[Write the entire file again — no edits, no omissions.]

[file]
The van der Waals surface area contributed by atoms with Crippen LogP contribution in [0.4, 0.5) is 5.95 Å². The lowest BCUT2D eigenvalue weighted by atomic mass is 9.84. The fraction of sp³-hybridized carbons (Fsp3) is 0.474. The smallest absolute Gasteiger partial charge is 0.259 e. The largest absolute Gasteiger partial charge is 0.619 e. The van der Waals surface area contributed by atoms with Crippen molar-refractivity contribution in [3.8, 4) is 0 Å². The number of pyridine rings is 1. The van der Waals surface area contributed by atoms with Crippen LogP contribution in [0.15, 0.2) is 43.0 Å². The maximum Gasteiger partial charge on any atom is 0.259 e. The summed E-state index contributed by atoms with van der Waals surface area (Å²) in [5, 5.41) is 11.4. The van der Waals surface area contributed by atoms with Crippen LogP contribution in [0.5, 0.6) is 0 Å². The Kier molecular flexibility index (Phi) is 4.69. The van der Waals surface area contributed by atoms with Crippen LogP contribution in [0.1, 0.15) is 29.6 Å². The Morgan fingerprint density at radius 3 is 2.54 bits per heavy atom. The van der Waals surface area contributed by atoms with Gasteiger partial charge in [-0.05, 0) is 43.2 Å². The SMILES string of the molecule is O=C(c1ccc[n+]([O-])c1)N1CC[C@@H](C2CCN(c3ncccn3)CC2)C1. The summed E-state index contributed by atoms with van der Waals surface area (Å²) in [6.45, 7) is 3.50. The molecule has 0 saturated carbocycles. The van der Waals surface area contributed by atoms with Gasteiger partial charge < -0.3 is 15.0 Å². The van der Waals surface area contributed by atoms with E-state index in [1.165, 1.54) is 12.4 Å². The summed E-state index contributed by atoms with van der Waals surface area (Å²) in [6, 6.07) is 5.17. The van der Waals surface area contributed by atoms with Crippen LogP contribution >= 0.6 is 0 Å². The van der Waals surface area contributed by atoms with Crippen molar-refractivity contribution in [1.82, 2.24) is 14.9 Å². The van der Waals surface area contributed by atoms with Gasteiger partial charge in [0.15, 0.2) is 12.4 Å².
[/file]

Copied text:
The van der Waals surface area contributed by atoms with Crippen LogP contribution in [0.4, 0.5) is 5.95 Å². The lowest BCUT2D eigenvalue weighted by atomic mass is 9.84. The fraction of sp³-hybridized carbons (Fsp3) is 0.474. The smallest absolute Gasteiger partial charge is 0.259 e. The largest absolute Gasteiger partial charge is 0.619 e. The van der Waals surface area contributed by atoms with Crippen molar-refractivity contribution in [3.8, 4) is 0 Å². The number of pyridine rings is 1. The van der Waals surface area contributed by atoms with Crippen LogP contribution in [0.15, 0.2) is 43.0 Å². The maximum Gasteiger partial charge on any atom is 0.259 e. The summed E-state index contributed by atoms with van der Waals surface area (Å²) in [5, 5.41) is 11.4. The van der Waals surface area contributed by atoms with Crippen LogP contribution in [0.5, 0.6) is 0 Å². The Kier molecular flexibility index (Phi) is 4.69. The van der Waals surface area contributed by atoms with Crippen LogP contribution in [0.1, 0.15) is 29.6 Å². The Morgan fingerprint density at radius 3 is 2.54 bits per heavy atom. The van der Waals surface area contributed by atoms with Gasteiger partial charge in [-0.05, 0) is 43.2 Å². The SMILES string of the molecule is O=C(c1ccc[n+]([O-])c1)N1CC[C@@H](C2CCN(c3ncccn3)CC2)C1. The summed E-state index contributed by atoms with van der Waals surface area (Å²) in [6.45, 7) is 3.50. The molecule has 0 saturated carbocycles. The van der Waals surface area contributed by atoms with Gasteiger partial charge < -0.3 is 15.0 Å². The van der Waals surface area contributed by atoms with E-state index in [1.165, 1.54) is 12.4 Å². The summed E-state index contributed by atoms with van der Waals surface area (Å²) in [6, 6.07) is 5.17. The van der Waals surface area contributed by atoms with Crippen LogP contribution >= 0.6 is 0 Å². The van der Waals surface area contributed by atoms with Crippen molar-refractivity contribution in [1.82, 2.24) is 14.9 Å². The van der Waals surface area contributed by atoms with Gasteiger partial charge in [0.15, 0.2) is 12.4 Å².